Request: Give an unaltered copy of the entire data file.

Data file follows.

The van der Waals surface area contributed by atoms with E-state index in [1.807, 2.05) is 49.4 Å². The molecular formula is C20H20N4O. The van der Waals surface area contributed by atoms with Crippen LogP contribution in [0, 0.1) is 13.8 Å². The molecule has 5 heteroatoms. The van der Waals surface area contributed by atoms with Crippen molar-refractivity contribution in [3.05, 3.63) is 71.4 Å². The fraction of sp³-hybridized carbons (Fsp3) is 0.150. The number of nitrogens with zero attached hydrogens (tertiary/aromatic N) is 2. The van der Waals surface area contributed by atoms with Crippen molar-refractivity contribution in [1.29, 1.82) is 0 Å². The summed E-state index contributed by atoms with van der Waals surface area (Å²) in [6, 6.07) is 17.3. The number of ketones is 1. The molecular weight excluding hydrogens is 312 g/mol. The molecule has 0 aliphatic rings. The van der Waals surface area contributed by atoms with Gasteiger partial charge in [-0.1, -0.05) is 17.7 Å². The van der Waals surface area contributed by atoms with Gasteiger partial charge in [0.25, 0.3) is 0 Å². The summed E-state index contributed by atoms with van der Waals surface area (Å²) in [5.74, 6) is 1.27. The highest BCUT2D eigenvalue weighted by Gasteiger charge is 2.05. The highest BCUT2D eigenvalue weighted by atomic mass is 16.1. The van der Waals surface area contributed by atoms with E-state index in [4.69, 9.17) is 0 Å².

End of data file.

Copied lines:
The van der Waals surface area contributed by atoms with E-state index in [1.807, 2.05) is 49.4 Å². The molecular formula is C20H20N4O. The van der Waals surface area contributed by atoms with Crippen LogP contribution in [0, 0.1) is 13.8 Å². The molecule has 5 heteroatoms. The van der Waals surface area contributed by atoms with Crippen molar-refractivity contribution in [3.05, 3.63) is 71.4 Å². The fraction of sp³-hybridized carbons (Fsp3) is 0.150. The number of nitrogens with zero attached hydrogens (tertiary/aromatic N) is 2. The van der Waals surface area contributed by atoms with Crippen molar-refractivity contribution in [1.29, 1.82) is 0 Å². The summed E-state index contributed by atoms with van der Waals surface area (Å²) in [6, 6.07) is 17.3. The number of ketones is 1. The molecular weight excluding hydrogens is 312 g/mol. The molecule has 0 aliphatic rings. The van der Waals surface area contributed by atoms with Gasteiger partial charge in [-0.1, -0.05) is 17.7 Å². The van der Waals surface area contributed by atoms with Gasteiger partial charge in [0.25, 0.3) is 0 Å². The summed E-state index contributed by atoms with van der Waals surface area (Å²) in [5.74, 6) is 1.27. The highest BCUT2D eigenvalue weighted by Gasteiger charge is 2.05. The highest BCUT2D eigenvalue weighted by atomic mass is 16.1. The van der Waals surface area contributed by atoms with E-state index in [4.69, 9.17) is 0 Å².